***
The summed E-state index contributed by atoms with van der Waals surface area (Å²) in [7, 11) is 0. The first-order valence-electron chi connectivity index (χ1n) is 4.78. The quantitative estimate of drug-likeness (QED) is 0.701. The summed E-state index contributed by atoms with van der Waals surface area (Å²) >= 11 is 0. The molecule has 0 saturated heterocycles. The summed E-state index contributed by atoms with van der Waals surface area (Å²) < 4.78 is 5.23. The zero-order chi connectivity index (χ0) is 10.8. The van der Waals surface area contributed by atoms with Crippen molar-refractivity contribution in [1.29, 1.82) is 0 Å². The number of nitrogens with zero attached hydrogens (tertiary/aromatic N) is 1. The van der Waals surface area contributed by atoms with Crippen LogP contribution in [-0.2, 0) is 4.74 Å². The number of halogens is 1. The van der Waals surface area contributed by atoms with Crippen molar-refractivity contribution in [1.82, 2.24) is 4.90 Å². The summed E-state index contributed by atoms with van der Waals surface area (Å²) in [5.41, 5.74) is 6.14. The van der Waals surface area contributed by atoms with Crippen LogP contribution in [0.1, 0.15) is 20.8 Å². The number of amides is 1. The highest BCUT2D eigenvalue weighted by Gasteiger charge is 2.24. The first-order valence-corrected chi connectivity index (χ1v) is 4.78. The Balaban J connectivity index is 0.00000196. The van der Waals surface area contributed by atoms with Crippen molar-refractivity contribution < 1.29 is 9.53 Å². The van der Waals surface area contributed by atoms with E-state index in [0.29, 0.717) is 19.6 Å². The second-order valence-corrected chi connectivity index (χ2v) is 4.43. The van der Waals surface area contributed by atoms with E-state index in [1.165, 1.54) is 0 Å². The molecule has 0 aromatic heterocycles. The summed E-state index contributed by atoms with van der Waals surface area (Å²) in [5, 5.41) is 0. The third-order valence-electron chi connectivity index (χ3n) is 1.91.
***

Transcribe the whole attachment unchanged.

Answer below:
The summed E-state index contributed by atoms with van der Waals surface area (Å²) in [7, 11) is 0. The first-order valence-electron chi connectivity index (χ1n) is 4.78. The quantitative estimate of drug-likeness (QED) is 0.701. The summed E-state index contributed by atoms with van der Waals surface area (Å²) >= 11 is 0. The molecule has 0 saturated heterocycles. The summed E-state index contributed by atoms with van der Waals surface area (Å²) < 4.78 is 5.23. The zero-order chi connectivity index (χ0) is 10.8. The van der Waals surface area contributed by atoms with Crippen molar-refractivity contribution in [1.29, 1.82) is 0 Å². The number of nitrogens with zero attached hydrogens (tertiary/aromatic N) is 1. The van der Waals surface area contributed by atoms with Crippen LogP contribution in [-0.2, 0) is 4.74 Å². The number of halogens is 1. The van der Waals surface area contributed by atoms with Crippen molar-refractivity contribution in [1.82, 2.24) is 4.90 Å². The summed E-state index contributed by atoms with van der Waals surface area (Å²) in [5.41, 5.74) is 6.14. The van der Waals surface area contributed by atoms with Crippen LogP contribution in [0.1, 0.15) is 20.8 Å². The number of amides is 1. The highest BCUT2D eigenvalue weighted by Gasteiger charge is 2.24. The first-order valence-corrected chi connectivity index (χ1v) is 4.78. The Balaban J connectivity index is 0.00000196. The van der Waals surface area contributed by atoms with Crippen molar-refractivity contribution < 1.29 is 9.53 Å². The van der Waals surface area contributed by atoms with E-state index in [0.29, 0.717) is 19.6 Å². The second-order valence-corrected chi connectivity index (χ2v) is 4.43. The van der Waals surface area contributed by atoms with E-state index in [1.165, 1.54) is 0 Å². The molecule has 0 aromatic heterocycles. The summed E-state index contributed by atoms with van der Waals surface area (Å²) in [5, 5.41) is 0. The third-order valence-electron chi connectivity index (χ3n) is 1.91.